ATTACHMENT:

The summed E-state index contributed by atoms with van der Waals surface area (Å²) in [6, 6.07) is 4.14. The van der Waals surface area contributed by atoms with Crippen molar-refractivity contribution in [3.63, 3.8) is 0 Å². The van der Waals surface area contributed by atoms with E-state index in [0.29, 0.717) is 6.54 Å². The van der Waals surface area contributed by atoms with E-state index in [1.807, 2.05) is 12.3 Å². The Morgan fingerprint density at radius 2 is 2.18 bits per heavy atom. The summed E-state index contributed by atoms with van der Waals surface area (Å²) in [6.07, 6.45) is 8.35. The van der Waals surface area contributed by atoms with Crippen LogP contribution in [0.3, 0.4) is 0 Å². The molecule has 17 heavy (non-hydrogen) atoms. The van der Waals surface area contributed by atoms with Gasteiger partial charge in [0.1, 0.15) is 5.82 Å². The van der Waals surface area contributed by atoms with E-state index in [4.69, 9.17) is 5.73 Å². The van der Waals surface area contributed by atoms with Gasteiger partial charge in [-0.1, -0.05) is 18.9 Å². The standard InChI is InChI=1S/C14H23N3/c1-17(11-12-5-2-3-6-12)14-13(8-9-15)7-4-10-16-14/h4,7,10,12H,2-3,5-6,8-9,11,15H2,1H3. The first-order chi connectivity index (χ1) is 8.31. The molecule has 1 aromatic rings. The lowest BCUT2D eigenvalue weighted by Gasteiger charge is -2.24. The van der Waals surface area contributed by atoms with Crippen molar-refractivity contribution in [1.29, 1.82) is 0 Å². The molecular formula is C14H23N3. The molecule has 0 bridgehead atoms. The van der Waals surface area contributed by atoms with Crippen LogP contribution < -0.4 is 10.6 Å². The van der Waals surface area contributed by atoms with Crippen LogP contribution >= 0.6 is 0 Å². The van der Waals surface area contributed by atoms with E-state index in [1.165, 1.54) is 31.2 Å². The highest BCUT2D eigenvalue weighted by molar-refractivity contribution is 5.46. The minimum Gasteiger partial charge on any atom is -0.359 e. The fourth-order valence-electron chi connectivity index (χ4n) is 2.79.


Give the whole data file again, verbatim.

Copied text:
The summed E-state index contributed by atoms with van der Waals surface area (Å²) in [6, 6.07) is 4.14. The van der Waals surface area contributed by atoms with Crippen molar-refractivity contribution in [3.63, 3.8) is 0 Å². The van der Waals surface area contributed by atoms with E-state index in [0.29, 0.717) is 6.54 Å². The van der Waals surface area contributed by atoms with E-state index in [1.807, 2.05) is 12.3 Å². The Morgan fingerprint density at radius 2 is 2.18 bits per heavy atom. The summed E-state index contributed by atoms with van der Waals surface area (Å²) in [6.07, 6.45) is 8.35. The van der Waals surface area contributed by atoms with Crippen LogP contribution in [0.3, 0.4) is 0 Å². The molecule has 17 heavy (non-hydrogen) atoms. The van der Waals surface area contributed by atoms with Gasteiger partial charge in [0.1, 0.15) is 5.82 Å². The van der Waals surface area contributed by atoms with E-state index in [4.69, 9.17) is 5.73 Å². The van der Waals surface area contributed by atoms with Gasteiger partial charge in [-0.1, -0.05) is 18.9 Å². The standard InChI is InChI=1S/C14H23N3/c1-17(11-12-5-2-3-6-12)14-13(8-9-15)7-4-10-16-14/h4,7,10,12H,2-3,5-6,8-9,11,15H2,1H3. The first-order chi connectivity index (χ1) is 8.31. The molecule has 1 aromatic rings. The lowest BCUT2D eigenvalue weighted by Gasteiger charge is -2.24. The van der Waals surface area contributed by atoms with Crippen molar-refractivity contribution in [1.29, 1.82) is 0 Å². The molecular formula is C14H23N3. The molecule has 0 bridgehead atoms. The van der Waals surface area contributed by atoms with Crippen LogP contribution < -0.4 is 10.6 Å². The van der Waals surface area contributed by atoms with Crippen LogP contribution >= 0.6 is 0 Å². The van der Waals surface area contributed by atoms with E-state index in [1.165, 1.54) is 31.2 Å². The highest BCUT2D eigenvalue weighted by molar-refractivity contribution is 5.46. The minimum Gasteiger partial charge on any atom is -0.359 e. The fourth-order valence-electron chi connectivity index (χ4n) is 2.79.